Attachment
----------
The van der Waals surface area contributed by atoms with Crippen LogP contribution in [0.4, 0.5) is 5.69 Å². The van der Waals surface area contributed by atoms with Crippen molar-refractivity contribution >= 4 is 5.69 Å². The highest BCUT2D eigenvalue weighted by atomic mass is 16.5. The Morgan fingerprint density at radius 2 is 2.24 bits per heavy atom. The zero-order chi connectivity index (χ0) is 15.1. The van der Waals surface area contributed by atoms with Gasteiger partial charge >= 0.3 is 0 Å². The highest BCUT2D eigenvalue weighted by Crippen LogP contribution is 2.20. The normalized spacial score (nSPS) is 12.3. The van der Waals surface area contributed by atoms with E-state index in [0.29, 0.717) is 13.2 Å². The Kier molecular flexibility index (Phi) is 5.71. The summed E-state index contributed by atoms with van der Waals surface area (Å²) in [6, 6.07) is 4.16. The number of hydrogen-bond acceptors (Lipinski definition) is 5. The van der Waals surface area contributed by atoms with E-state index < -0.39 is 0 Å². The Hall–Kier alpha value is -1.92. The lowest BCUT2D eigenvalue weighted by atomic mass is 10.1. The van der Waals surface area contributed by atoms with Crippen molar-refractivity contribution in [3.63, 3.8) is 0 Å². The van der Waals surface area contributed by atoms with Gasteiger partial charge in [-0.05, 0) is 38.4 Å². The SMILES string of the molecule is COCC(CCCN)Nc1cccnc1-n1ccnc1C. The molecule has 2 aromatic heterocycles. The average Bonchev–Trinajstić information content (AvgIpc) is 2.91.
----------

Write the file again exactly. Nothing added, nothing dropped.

The van der Waals surface area contributed by atoms with Crippen LogP contribution in [0.4, 0.5) is 5.69 Å². The van der Waals surface area contributed by atoms with Crippen molar-refractivity contribution >= 4 is 5.69 Å². The highest BCUT2D eigenvalue weighted by atomic mass is 16.5. The Morgan fingerprint density at radius 2 is 2.24 bits per heavy atom. The zero-order chi connectivity index (χ0) is 15.1. The van der Waals surface area contributed by atoms with Gasteiger partial charge >= 0.3 is 0 Å². The highest BCUT2D eigenvalue weighted by Crippen LogP contribution is 2.20. The normalized spacial score (nSPS) is 12.3. The van der Waals surface area contributed by atoms with E-state index in [0.29, 0.717) is 13.2 Å². The Kier molecular flexibility index (Phi) is 5.71. The summed E-state index contributed by atoms with van der Waals surface area (Å²) in [6, 6.07) is 4.16. The number of hydrogen-bond acceptors (Lipinski definition) is 5. The van der Waals surface area contributed by atoms with E-state index < -0.39 is 0 Å². The Hall–Kier alpha value is -1.92. The lowest BCUT2D eigenvalue weighted by atomic mass is 10.1. The van der Waals surface area contributed by atoms with Crippen molar-refractivity contribution in [3.63, 3.8) is 0 Å². The van der Waals surface area contributed by atoms with Gasteiger partial charge in [-0.05, 0) is 38.4 Å². The SMILES string of the molecule is COCC(CCCN)Nc1cccnc1-n1ccnc1C. The molecule has 2 aromatic heterocycles. The average Bonchev–Trinajstić information content (AvgIpc) is 2.91.